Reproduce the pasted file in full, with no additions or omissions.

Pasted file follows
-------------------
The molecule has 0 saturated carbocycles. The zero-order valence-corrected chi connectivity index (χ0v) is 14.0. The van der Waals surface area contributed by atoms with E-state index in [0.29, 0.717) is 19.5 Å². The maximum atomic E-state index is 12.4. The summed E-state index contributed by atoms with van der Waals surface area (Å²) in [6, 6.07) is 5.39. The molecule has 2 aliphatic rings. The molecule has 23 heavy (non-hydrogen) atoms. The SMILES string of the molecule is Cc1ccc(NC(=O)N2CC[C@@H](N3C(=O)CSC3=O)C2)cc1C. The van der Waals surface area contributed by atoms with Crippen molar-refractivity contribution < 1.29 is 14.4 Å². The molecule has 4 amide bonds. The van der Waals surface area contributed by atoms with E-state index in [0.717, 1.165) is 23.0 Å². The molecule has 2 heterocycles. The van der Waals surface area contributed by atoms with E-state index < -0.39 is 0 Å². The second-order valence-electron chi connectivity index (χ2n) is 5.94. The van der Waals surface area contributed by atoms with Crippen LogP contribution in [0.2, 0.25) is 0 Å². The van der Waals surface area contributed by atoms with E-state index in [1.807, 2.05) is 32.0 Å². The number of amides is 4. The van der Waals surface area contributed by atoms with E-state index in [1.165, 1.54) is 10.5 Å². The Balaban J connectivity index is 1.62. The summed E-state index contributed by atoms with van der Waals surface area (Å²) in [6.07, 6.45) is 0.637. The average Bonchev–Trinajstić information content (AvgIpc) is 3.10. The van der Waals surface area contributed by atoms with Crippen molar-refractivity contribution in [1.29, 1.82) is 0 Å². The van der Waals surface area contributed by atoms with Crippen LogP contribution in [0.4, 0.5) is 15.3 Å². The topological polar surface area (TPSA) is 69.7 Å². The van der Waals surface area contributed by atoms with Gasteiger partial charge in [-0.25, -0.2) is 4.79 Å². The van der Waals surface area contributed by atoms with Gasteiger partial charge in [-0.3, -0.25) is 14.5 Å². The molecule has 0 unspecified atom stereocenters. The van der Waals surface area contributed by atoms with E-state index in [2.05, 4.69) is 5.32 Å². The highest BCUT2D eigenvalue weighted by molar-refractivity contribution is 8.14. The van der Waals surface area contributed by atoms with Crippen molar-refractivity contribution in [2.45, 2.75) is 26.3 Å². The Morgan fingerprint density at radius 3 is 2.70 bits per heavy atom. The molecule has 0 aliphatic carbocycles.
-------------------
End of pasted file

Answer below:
The molecule has 0 saturated carbocycles. The zero-order valence-corrected chi connectivity index (χ0v) is 14.0. The van der Waals surface area contributed by atoms with E-state index in [0.29, 0.717) is 19.5 Å². The maximum atomic E-state index is 12.4. The summed E-state index contributed by atoms with van der Waals surface area (Å²) in [6, 6.07) is 5.39. The molecule has 2 aliphatic rings. The molecule has 23 heavy (non-hydrogen) atoms. The SMILES string of the molecule is Cc1ccc(NC(=O)N2CC[C@@H](N3C(=O)CSC3=O)C2)cc1C. The van der Waals surface area contributed by atoms with Crippen molar-refractivity contribution < 1.29 is 14.4 Å². The molecule has 4 amide bonds. The van der Waals surface area contributed by atoms with E-state index in [0.717, 1.165) is 23.0 Å². The molecule has 2 heterocycles. The van der Waals surface area contributed by atoms with E-state index < -0.39 is 0 Å². The second-order valence-electron chi connectivity index (χ2n) is 5.94. The van der Waals surface area contributed by atoms with Crippen LogP contribution in [0.2, 0.25) is 0 Å². The van der Waals surface area contributed by atoms with E-state index in [1.807, 2.05) is 32.0 Å². The number of amides is 4. The van der Waals surface area contributed by atoms with E-state index in [1.165, 1.54) is 10.5 Å². The Balaban J connectivity index is 1.62. The summed E-state index contributed by atoms with van der Waals surface area (Å²) in [6.07, 6.45) is 0.637. The average Bonchev–Trinajstić information content (AvgIpc) is 3.10. The van der Waals surface area contributed by atoms with Crippen molar-refractivity contribution in [1.29, 1.82) is 0 Å². The van der Waals surface area contributed by atoms with Crippen LogP contribution in [0.4, 0.5) is 15.3 Å². The topological polar surface area (TPSA) is 69.7 Å². The van der Waals surface area contributed by atoms with Gasteiger partial charge in [-0.25, -0.2) is 4.79 Å². The van der Waals surface area contributed by atoms with Gasteiger partial charge in [-0.3, -0.25) is 14.5 Å². The molecule has 0 unspecified atom stereocenters. The van der Waals surface area contributed by atoms with E-state index in [2.05, 4.69) is 5.32 Å². The highest BCUT2D eigenvalue weighted by molar-refractivity contribution is 8.14. The van der Waals surface area contributed by atoms with Crippen molar-refractivity contribution in [2.45, 2.75) is 26.3 Å². The Morgan fingerprint density at radius 3 is 2.70 bits per heavy atom. The molecule has 0 aliphatic carbocycles.